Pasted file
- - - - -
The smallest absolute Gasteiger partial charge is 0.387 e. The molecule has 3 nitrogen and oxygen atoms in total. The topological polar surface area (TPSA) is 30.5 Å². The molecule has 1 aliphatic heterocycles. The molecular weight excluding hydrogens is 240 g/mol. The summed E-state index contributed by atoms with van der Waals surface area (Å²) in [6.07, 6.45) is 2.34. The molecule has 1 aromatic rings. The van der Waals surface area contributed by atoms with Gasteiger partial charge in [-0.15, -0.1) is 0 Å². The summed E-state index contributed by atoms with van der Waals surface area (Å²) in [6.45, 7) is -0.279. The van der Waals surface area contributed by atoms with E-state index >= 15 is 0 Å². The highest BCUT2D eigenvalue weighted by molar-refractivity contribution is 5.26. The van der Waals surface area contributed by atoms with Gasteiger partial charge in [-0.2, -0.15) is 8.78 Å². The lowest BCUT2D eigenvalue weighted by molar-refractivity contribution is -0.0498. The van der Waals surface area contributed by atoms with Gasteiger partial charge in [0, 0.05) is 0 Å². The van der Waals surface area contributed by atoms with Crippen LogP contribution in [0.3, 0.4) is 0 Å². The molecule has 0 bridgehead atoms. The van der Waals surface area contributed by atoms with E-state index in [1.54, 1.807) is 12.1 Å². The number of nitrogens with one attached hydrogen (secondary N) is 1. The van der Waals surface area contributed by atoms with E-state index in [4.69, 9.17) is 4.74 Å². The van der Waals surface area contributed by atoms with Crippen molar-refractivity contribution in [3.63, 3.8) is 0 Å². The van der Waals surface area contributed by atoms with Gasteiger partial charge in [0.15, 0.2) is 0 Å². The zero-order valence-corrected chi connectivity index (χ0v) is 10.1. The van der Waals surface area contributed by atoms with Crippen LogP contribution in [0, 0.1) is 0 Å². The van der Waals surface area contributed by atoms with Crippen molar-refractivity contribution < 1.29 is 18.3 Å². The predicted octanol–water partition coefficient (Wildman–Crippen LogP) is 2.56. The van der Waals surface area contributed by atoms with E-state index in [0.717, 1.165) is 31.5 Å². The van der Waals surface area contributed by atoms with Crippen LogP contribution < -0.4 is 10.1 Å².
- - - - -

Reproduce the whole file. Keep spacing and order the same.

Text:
The smallest absolute Gasteiger partial charge is 0.387 e. The molecule has 3 nitrogen and oxygen atoms in total. The topological polar surface area (TPSA) is 30.5 Å². The molecule has 1 aliphatic heterocycles. The molecular weight excluding hydrogens is 240 g/mol. The summed E-state index contributed by atoms with van der Waals surface area (Å²) in [6.07, 6.45) is 2.34. The molecule has 1 aromatic rings. The van der Waals surface area contributed by atoms with Gasteiger partial charge in [-0.15, -0.1) is 0 Å². The summed E-state index contributed by atoms with van der Waals surface area (Å²) in [6.45, 7) is -0.279. The van der Waals surface area contributed by atoms with E-state index >= 15 is 0 Å². The highest BCUT2D eigenvalue weighted by molar-refractivity contribution is 5.26. The van der Waals surface area contributed by atoms with Gasteiger partial charge in [-0.2, -0.15) is 8.78 Å². The lowest BCUT2D eigenvalue weighted by molar-refractivity contribution is -0.0498. The van der Waals surface area contributed by atoms with Gasteiger partial charge in [0, 0.05) is 0 Å². The van der Waals surface area contributed by atoms with Crippen LogP contribution in [0.3, 0.4) is 0 Å². The molecule has 0 bridgehead atoms. The van der Waals surface area contributed by atoms with E-state index in [1.54, 1.807) is 12.1 Å². The number of nitrogens with one attached hydrogen (secondary N) is 1. The van der Waals surface area contributed by atoms with E-state index in [4.69, 9.17) is 4.74 Å². The van der Waals surface area contributed by atoms with Crippen molar-refractivity contribution in [3.63, 3.8) is 0 Å². The van der Waals surface area contributed by atoms with Gasteiger partial charge in [0.15, 0.2) is 0 Å². The zero-order valence-corrected chi connectivity index (χ0v) is 10.1. The van der Waals surface area contributed by atoms with Crippen LogP contribution in [0, 0.1) is 0 Å². The van der Waals surface area contributed by atoms with Crippen molar-refractivity contribution < 1.29 is 18.3 Å². The predicted octanol–water partition coefficient (Wildman–Crippen LogP) is 2.56. The van der Waals surface area contributed by atoms with E-state index in [0.717, 1.165) is 31.5 Å². The van der Waals surface area contributed by atoms with Crippen LogP contribution < -0.4 is 10.1 Å².